August 07, 1992
The Galway team that defeated London in the 1990 All Ireland quarter final: Front l-r: Anthony Cunningham, Michael McGrath, Joe Cooney, Gerry McInerney, Gerry Burke, Tom Monaghan, Eanna Ryan. Back l-r: Pat Malone, Noel Lane, Pete Finnerty, Michael Coleman, John Commins, Tony Keady, Conor Hayes, Sean Treacy.
ANTHONY CUNNINGHAM IS BACK
Galway cannot afford to be without this talented attacker
Galway hurling supporters, spoiled by the wiles and winning ways of men like P.J. Molloy, John Connolly, Bernie Forde and Brendan Lynskey of some years past, are openly unsure of just how potent their attacking options are this season.
From a distance the Galway attack has indeed flattered to deceive since the National League campaign re-opened last February. The confidence and assurance which were the hallmarks of the team's front men in days of yore were decidedly missing in the League campaign and something which was highlighted in the county's defeat to Tipperary in the League play-off's
Of late however, in challenge matches, most notably against recently beaten Leinster finalists Wexford, and in the team's expected victory over Carlow, the Galway attack has been assuming something like true championship shape. Doubtless aided by the benefit of P.J. Molloy's tutelage and the rigours of that with which only successive collective training sessions can stir, the Galway offensive line look once again to have recaptured their best form.
Tradition has it in Galway that the well being of the county side in the run up to the Championship can always be ascertained more easily on the training ground rather than in competition. Close observers of the Galway scene say that the omens are good. The training sessions have produced the necessary positive findings. Morale is good and above all, the forwards are niggling and clipping their markers. They say that's a good barometer of the level of intensity and ambition held within the camp.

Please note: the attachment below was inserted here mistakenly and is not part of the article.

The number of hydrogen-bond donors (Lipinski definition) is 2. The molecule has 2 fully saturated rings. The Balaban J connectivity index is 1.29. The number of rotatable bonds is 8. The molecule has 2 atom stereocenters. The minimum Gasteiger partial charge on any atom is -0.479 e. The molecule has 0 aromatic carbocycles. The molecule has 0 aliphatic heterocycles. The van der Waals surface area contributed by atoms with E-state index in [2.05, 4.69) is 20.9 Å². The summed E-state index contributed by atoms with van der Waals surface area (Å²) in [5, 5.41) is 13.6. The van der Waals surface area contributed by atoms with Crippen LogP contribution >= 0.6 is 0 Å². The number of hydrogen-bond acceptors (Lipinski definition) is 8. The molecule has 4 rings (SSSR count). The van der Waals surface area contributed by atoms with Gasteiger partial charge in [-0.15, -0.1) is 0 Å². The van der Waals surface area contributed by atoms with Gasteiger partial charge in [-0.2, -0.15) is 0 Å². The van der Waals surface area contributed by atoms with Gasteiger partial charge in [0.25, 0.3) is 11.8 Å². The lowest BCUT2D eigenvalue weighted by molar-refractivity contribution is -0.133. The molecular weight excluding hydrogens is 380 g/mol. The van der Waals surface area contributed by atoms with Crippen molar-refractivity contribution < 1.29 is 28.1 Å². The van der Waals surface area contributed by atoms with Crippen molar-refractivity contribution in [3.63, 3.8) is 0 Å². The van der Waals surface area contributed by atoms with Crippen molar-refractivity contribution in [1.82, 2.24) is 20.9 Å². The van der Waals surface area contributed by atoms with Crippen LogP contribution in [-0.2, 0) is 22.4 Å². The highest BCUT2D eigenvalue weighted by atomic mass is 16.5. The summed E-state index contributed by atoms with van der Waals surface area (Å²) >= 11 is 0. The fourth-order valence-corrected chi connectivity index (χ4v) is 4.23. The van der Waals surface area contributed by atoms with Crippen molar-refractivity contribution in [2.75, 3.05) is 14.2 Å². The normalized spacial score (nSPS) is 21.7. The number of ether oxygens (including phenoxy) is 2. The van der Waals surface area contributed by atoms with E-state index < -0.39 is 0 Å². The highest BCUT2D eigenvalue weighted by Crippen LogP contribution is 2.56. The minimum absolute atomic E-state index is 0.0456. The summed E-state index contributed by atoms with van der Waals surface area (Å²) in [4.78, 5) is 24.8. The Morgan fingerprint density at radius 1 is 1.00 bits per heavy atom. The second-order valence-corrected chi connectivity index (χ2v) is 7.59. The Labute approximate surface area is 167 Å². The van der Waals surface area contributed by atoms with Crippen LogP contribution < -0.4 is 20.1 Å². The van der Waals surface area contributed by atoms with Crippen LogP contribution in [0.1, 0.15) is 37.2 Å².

To brighten matters up further, the return to the county panel of one of the team's most experienced and skilful operators has given the attack that extra fizz to allow them to open up to full throttle. Anthony Cunningham from the Saint Thomas club is back. The longtime inter-county attacker is relieved, not a little delighted and a touch excited about once again being part of Galway's All Ireland Championship campaign. The nature of his emotions are felt equally by all Tribesmen with a grain of knowledge about hurling.
Cunningham's resumption of acquaintance with the county panel comes nearly a year after he was dropped unceremoniously from the Galway panel. A change of management and imbued with a point to prove to folk in Galway, the return of the St. Thomas star has added a tasty titbit to the pre-match publicity surrounding the upcoming Galway versus Kilkenny All Ireland semi final.
The possible selection of the 27 year old software engineer for Sunday's match, is one of the many imponderables which surrounds the upcoming tie. How good is the Kilkenny attack; has Joe Cooney recovered his form of old and will the small matter of Croke Park experience decide the destination of the spoils on the day?